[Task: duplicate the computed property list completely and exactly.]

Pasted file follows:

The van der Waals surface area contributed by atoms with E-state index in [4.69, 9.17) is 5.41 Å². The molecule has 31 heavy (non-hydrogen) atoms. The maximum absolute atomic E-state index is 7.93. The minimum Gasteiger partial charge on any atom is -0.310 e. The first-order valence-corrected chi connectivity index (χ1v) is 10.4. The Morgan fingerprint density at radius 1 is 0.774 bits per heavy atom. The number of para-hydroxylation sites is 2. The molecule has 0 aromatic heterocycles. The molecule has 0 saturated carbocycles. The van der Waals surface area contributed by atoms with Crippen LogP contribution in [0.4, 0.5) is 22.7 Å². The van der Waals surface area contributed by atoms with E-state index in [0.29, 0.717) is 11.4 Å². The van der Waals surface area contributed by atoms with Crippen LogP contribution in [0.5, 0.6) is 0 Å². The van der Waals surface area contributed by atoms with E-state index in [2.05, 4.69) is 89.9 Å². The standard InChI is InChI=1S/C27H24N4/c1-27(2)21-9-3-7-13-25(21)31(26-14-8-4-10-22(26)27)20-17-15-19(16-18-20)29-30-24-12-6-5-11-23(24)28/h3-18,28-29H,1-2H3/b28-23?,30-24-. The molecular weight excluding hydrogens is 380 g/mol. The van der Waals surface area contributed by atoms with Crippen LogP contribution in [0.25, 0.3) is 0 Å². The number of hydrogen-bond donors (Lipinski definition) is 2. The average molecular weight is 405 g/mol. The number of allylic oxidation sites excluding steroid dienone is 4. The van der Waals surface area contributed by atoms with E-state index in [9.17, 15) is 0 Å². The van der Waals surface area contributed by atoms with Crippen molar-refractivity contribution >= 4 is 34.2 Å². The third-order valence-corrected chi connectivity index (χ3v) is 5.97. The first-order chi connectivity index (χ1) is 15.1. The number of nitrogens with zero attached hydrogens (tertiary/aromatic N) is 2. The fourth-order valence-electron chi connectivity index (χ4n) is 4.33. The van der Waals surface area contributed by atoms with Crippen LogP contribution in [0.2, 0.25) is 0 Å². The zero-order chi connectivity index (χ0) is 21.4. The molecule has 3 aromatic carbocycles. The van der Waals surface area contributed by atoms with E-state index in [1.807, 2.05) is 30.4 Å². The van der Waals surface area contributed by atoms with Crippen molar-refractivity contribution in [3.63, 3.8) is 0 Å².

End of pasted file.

The van der Waals surface area contributed by atoms with E-state index in [4.69, 9.17) is 5.41 Å². The molecule has 31 heavy (non-hydrogen) atoms. The maximum absolute atomic E-state index is 7.93. The minimum Gasteiger partial charge on any atom is -0.310 e. The first-order valence-corrected chi connectivity index (χ1v) is 10.4. The Morgan fingerprint density at radius 1 is 0.774 bits per heavy atom. The number of para-hydroxylation sites is 2. The molecule has 0 aromatic heterocycles. The molecule has 0 saturated carbocycles. The van der Waals surface area contributed by atoms with Crippen LogP contribution in [0.4, 0.5) is 22.7 Å². The van der Waals surface area contributed by atoms with E-state index in [0.29, 0.717) is 11.4 Å². The van der Waals surface area contributed by atoms with Crippen LogP contribution in [0.5, 0.6) is 0 Å². The van der Waals surface area contributed by atoms with E-state index in [2.05, 4.69) is 89.9 Å². The standard InChI is InChI=1S/C27H24N4/c1-27(2)21-9-3-7-13-25(21)31(26-14-8-4-10-22(26)27)20-17-15-19(16-18-20)29-30-24-12-6-5-11-23(24)28/h3-18,28-29H,1-2H3/b28-23?,30-24-. The molecular weight excluding hydrogens is 380 g/mol. The van der Waals surface area contributed by atoms with Crippen LogP contribution in [0.25, 0.3) is 0 Å². The number of hydrogen-bond donors (Lipinski definition) is 2. The average molecular weight is 405 g/mol. The number of allylic oxidation sites excluding steroid dienone is 4. The van der Waals surface area contributed by atoms with E-state index in [9.17, 15) is 0 Å². The van der Waals surface area contributed by atoms with Crippen molar-refractivity contribution >= 4 is 34.2 Å². The third-order valence-corrected chi connectivity index (χ3v) is 5.97. The first-order chi connectivity index (χ1) is 15.1. The number of nitrogens with zero attached hydrogens (tertiary/aromatic N) is 2. The fourth-order valence-electron chi connectivity index (χ4n) is 4.33. The van der Waals surface area contributed by atoms with Crippen LogP contribution in [0.2, 0.25) is 0 Å². The zero-order chi connectivity index (χ0) is 21.4. The molecule has 3 aromatic carbocycles. The van der Waals surface area contributed by atoms with E-state index in [1.807, 2.05) is 30.4 Å². The van der Waals surface area contributed by atoms with Crippen molar-refractivity contribution in [3.63, 3.8) is 0 Å².